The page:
Thursday, January 3, 2013

History's Runway: An Egyptian Tunic, 670-870

Egypt, 670-870
The Victoria & Albert Museum

The history of fashion is as long as the history of humankind. As long as there’s been nudity, we’ve sought attractive ways to cover ourselves. To this end, textiles have been made for centuries. For example, in the late Roman Empire and in Byzantine Egypt, textiles were made commercially by weavers for sale to households, and, often by commission. These lush fabrics were used to create tunics—garments which were similar for both men and women.

While initially a garment constructed of one piece of fabric, by the Fifth Century, tunics were made in three pieces and adorned with a belt. One of the most popular patterns were stripes, both in Rome and Coptic Egypt.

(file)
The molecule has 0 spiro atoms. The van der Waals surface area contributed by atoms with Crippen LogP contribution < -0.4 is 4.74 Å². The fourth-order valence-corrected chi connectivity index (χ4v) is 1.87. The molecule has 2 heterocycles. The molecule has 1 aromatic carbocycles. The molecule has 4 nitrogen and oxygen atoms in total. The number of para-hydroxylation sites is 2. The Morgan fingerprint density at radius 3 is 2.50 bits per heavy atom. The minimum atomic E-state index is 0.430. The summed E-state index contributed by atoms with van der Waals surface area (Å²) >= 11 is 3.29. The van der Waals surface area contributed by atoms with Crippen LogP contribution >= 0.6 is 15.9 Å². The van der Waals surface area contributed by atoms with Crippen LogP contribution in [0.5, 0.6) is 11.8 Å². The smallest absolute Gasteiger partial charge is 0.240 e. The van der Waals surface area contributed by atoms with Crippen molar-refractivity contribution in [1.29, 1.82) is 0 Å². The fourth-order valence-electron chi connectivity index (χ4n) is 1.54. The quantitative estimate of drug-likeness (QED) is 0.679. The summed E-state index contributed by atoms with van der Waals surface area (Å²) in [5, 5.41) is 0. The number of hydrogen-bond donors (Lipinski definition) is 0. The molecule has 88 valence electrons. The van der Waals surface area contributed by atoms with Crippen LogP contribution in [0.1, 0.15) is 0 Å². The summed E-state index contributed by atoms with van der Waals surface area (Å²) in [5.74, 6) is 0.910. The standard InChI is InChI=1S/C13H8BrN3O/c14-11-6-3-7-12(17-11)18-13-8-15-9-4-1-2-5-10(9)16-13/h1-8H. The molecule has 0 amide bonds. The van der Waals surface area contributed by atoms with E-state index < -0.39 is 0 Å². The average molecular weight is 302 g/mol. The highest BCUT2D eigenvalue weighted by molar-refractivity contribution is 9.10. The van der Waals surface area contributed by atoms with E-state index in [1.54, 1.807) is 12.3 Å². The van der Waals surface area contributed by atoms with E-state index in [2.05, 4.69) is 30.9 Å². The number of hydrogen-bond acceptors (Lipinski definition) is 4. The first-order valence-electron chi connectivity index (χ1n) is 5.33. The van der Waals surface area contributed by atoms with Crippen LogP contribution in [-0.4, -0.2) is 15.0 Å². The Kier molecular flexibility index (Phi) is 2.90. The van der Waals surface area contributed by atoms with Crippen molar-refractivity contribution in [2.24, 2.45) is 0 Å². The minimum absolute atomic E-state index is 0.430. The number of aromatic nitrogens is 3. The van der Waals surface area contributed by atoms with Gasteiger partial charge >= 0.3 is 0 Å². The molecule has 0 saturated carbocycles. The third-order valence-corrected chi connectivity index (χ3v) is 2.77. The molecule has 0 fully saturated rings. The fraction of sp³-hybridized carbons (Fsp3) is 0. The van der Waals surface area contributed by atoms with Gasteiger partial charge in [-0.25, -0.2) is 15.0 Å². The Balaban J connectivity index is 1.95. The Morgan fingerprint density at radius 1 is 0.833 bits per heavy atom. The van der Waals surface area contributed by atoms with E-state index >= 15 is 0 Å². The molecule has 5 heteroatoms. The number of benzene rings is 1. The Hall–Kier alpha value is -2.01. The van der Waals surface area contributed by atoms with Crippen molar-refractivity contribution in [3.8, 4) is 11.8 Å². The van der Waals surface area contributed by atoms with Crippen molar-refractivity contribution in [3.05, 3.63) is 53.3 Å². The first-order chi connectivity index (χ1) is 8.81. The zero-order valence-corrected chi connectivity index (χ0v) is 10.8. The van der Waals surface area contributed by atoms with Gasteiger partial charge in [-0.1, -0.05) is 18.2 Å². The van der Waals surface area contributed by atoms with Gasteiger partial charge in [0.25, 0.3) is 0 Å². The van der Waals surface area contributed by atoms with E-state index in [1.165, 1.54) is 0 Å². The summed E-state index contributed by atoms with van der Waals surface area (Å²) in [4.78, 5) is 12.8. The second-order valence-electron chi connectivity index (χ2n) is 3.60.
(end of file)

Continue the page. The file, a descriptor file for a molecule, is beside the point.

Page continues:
This tunic of red wool, dating between 670 and 870, heralds from Egypt. It is adorned with white vertical strikes at the sides and, at the neck, features a woven tapestry of colored wools and linen thread.

Like later tunics, this one is made up of several pieces which have been seamed and cuffed. The sleeves are open under the arms. Though stained and slightly decayed, it’s an exceptional example of fashion of the Seventh to Eighth Century Egypt.

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